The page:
April 8, 2008


CBS Said to Consider Use of CNN in Reporting




CBS, the home of the most celebrated news division in broadcasting, has been in discussions with Time Warner about a deal to outsource some of its news-gathering operations to CNN, two executives briefed on the matter said Monday.

Over the last decade, CNN has held intermittent talks with both ABC News and CBS News about various joint ventures. But during the last several months, talks with CBS have been revived and lately intensified, according to the executives who asked for anonymity because of the confidential nature of the negotiations.

Broadly speaking, the executives described conversations about reducing CBS’s news-gathering capacity while keeping its frontline personalities, like Katie Couric, the CBS Evening News anchor, and paying a fee to CNN to buy the cable network’s news feeds.

Another possibility, these people said, would be for CBS to keep its correspondents in certain regions but pair them with CNN crews.

But, these people cautioned, no deal was imminent. Sandy Genelius, a spokeswoman for CBS News, said, “We are extremely pleased with and proud of our news-gathering operation. No outside arrangements are being negotiated.” A CNN spokeswoman said, “we don’t comment on speculative business matters.”

For CNN, a deal with a broadcast network would mean a new revenue stream without having to add much in costs. For CBS, an arrangement with a cable channel would allow it to cut costs while maintaining the CBS News brand, although in a much trimmed-down fashion. CBS is mired in last place amid the continuing struggles of Ms. Couric, who was given a $15 million a year contract, to attract new viewers.

The discussions are being led by Sean McManus, the president of CBS News, and Jim Walton, president of the CNN news group. Many questions remain regarding unions, rights issues and the level of involvement of other CBS News products like “60 Minutes” and “The Early Show.”

If a significant deal is reached between CNN and CBS, it would mark a watershed in broadcast history, a strategic shift in the face of changing market forces by the network that is widely credited as having invented television news, establishing a powerful tradition with journalists like Edward R. Murrow and Walter Cronkite.

In 2007, however, “CBS Evening News With Katie Couric” was in third place, averaging 6.43 million viewers a night, down 13.4 percent from 2006, according to Nielsen Media Research. ABC averaged 8.38 million viewers for its nightly newscast, and NBC averaged 8.29 million. (Fox, the fourth major broadcast network, does not have a national newscast; Fox News Channel is a cable network like CNN.)

In the morning, CBS News is also the perennial third-place finisher. In 2007 “The Early Show” on CBS averaged 2.5 million viewers, less than half that of NBC’s “Today,” which averaged 5.38 million. ABC’s “Good Morning America” averaged 4.77 million.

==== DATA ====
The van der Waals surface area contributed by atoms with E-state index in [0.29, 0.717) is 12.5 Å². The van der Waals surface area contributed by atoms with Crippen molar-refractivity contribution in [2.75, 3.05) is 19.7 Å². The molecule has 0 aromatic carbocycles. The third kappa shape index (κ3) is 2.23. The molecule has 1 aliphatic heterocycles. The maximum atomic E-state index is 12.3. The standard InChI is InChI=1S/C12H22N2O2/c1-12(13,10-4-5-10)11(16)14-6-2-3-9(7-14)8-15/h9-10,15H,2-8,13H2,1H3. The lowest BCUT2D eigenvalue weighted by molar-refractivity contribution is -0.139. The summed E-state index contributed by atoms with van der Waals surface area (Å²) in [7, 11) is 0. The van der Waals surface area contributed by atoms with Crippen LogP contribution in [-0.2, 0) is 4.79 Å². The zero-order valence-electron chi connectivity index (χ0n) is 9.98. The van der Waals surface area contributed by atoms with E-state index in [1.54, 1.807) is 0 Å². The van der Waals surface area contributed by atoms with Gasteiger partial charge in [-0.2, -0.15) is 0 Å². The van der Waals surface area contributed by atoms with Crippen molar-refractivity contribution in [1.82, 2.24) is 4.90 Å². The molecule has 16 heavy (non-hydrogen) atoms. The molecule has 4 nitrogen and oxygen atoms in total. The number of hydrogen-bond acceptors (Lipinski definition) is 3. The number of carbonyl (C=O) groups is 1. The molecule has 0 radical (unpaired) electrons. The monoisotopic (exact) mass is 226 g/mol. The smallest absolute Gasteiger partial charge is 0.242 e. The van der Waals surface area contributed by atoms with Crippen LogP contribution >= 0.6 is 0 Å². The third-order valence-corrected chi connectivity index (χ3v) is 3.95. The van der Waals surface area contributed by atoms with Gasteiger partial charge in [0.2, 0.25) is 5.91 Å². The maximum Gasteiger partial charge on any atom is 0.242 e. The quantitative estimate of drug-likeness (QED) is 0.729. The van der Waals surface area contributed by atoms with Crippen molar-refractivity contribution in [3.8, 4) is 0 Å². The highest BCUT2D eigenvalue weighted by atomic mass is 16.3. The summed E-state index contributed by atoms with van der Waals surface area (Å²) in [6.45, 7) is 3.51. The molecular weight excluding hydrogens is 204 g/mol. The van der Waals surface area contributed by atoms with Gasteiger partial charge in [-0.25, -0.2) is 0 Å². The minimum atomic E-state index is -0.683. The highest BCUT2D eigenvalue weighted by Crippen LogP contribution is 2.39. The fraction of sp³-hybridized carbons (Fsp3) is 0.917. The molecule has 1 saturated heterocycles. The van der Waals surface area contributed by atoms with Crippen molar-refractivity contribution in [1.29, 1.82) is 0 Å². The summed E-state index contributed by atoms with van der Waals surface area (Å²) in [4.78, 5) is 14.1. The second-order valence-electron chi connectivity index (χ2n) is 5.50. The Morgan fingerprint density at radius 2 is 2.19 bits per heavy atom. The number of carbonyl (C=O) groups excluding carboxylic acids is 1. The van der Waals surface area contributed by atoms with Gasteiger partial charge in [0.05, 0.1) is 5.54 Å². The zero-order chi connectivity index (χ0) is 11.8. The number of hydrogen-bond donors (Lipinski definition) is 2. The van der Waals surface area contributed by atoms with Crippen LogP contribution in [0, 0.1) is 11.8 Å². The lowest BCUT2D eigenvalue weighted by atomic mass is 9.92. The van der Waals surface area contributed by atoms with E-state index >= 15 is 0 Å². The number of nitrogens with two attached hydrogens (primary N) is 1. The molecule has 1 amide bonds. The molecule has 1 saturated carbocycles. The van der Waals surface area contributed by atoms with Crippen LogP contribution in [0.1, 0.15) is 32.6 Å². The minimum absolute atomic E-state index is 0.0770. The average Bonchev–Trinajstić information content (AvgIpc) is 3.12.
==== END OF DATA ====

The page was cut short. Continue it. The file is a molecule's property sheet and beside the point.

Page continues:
CNN and CBS have had a long flirtation, and there is no guarantee that this latest round of talks will be any more fruitful. In 1998, it emerged publicly that the two sides were talking about an extensive joint venture, and later, in 2002, CNN was close to reaching a deal with ABC News, but those talks eventually broke down over control issues.

More recently, CNN and CBS talked about sharing resources in Baghdad in order to save money but no deal was reached, according to two people with knowledge of the discussions.

None of the corporations that own the three broadcast networks break out financial figures for their news divisions, but advertising revenue tends to closely track ratings.

Combined, according to estimates from TNS Media Intelligence, the three evening newscasts brought in about $478 million in advertising revenue in 2006, the last full year in which figures are available. The morning shows generate much more in advertising revenue, a combined $1.4 billion in 2006.

Both of those figures were down slightly from the previous year, underscoring the fact that, at least for now, broadcast news is still a sizable, although declining, business.

While broadcast television as a medium is in decline because new platforms — the Internet, mobile devices — are fragmenting audiences, the problems at CBS News are more acute. While overall evening news viewership across the three networks declined 5 percent last year, CBS’s fell 13 percent.

In its recently released annual report titled “The State of the News Media,” the Project for Excellence in Journalism, which is led by Tom Rosenstiel, stated that broadcast news outlets needed to diversify more quickly across platforms if they were to survive.

“In the end,” according to the report, “if the problems of network news can be mostly attributed to the decline in the overall audience of broadcast network television generally rather than something having to do with the newscasts in particular, then the survival of the networks’ news divisions in some ways may well depend on their liberating themselves from the broadcast television platform on which they were founded — and even perhaps from the networks themselves.”


Bill Carter contributed reporting.